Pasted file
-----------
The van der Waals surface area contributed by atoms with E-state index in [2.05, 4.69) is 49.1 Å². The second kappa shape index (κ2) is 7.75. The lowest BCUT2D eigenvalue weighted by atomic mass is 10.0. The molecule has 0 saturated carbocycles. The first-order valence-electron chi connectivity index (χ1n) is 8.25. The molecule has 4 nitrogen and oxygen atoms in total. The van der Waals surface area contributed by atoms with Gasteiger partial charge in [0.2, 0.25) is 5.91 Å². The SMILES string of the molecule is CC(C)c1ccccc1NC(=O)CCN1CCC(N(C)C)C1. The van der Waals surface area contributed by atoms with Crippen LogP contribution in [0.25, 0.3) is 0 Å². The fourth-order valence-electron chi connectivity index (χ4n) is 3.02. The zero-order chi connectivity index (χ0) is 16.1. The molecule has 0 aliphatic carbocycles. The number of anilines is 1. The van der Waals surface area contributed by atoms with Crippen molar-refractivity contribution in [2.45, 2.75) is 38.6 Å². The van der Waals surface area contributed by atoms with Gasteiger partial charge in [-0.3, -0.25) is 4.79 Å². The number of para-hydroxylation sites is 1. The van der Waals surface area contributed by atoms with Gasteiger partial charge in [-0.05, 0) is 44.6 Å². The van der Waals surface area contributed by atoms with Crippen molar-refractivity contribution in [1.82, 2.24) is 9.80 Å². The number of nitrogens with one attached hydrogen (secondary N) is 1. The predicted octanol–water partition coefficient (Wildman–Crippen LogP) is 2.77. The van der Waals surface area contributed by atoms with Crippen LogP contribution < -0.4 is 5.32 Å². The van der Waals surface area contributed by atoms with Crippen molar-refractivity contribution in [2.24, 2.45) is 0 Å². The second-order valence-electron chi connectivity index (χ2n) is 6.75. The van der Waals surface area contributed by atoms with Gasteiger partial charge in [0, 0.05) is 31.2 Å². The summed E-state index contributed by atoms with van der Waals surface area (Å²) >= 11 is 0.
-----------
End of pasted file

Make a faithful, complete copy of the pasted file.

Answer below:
The van der Waals surface area contributed by atoms with E-state index in [2.05, 4.69) is 49.1 Å². The second kappa shape index (κ2) is 7.75. The lowest BCUT2D eigenvalue weighted by atomic mass is 10.0. The molecule has 0 saturated carbocycles. The first-order valence-electron chi connectivity index (χ1n) is 8.25. The molecule has 4 nitrogen and oxygen atoms in total. The van der Waals surface area contributed by atoms with Gasteiger partial charge in [0.2, 0.25) is 5.91 Å². The SMILES string of the molecule is CC(C)c1ccccc1NC(=O)CCN1CCC(N(C)C)C1. The van der Waals surface area contributed by atoms with Crippen LogP contribution in [0.25, 0.3) is 0 Å². The fourth-order valence-electron chi connectivity index (χ4n) is 3.02. The zero-order chi connectivity index (χ0) is 16.1. The molecule has 0 aliphatic carbocycles. The number of anilines is 1. The van der Waals surface area contributed by atoms with Crippen molar-refractivity contribution in [2.45, 2.75) is 38.6 Å². The van der Waals surface area contributed by atoms with Gasteiger partial charge in [-0.3, -0.25) is 4.79 Å². The number of para-hydroxylation sites is 1. The van der Waals surface area contributed by atoms with Gasteiger partial charge in [-0.05, 0) is 44.6 Å². The van der Waals surface area contributed by atoms with Crippen molar-refractivity contribution in [1.82, 2.24) is 9.80 Å². The number of nitrogens with one attached hydrogen (secondary N) is 1. The predicted octanol–water partition coefficient (Wildman–Crippen LogP) is 2.77. The van der Waals surface area contributed by atoms with Crippen LogP contribution < -0.4 is 5.32 Å². The van der Waals surface area contributed by atoms with Crippen molar-refractivity contribution in [2.24, 2.45) is 0 Å². The second-order valence-electron chi connectivity index (χ2n) is 6.75. The van der Waals surface area contributed by atoms with Gasteiger partial charge in [0, 0.05) is 31.2 Å². The summed E-state index contributed by atoms with van der Waals surface area (Å²) >= 11 is 0.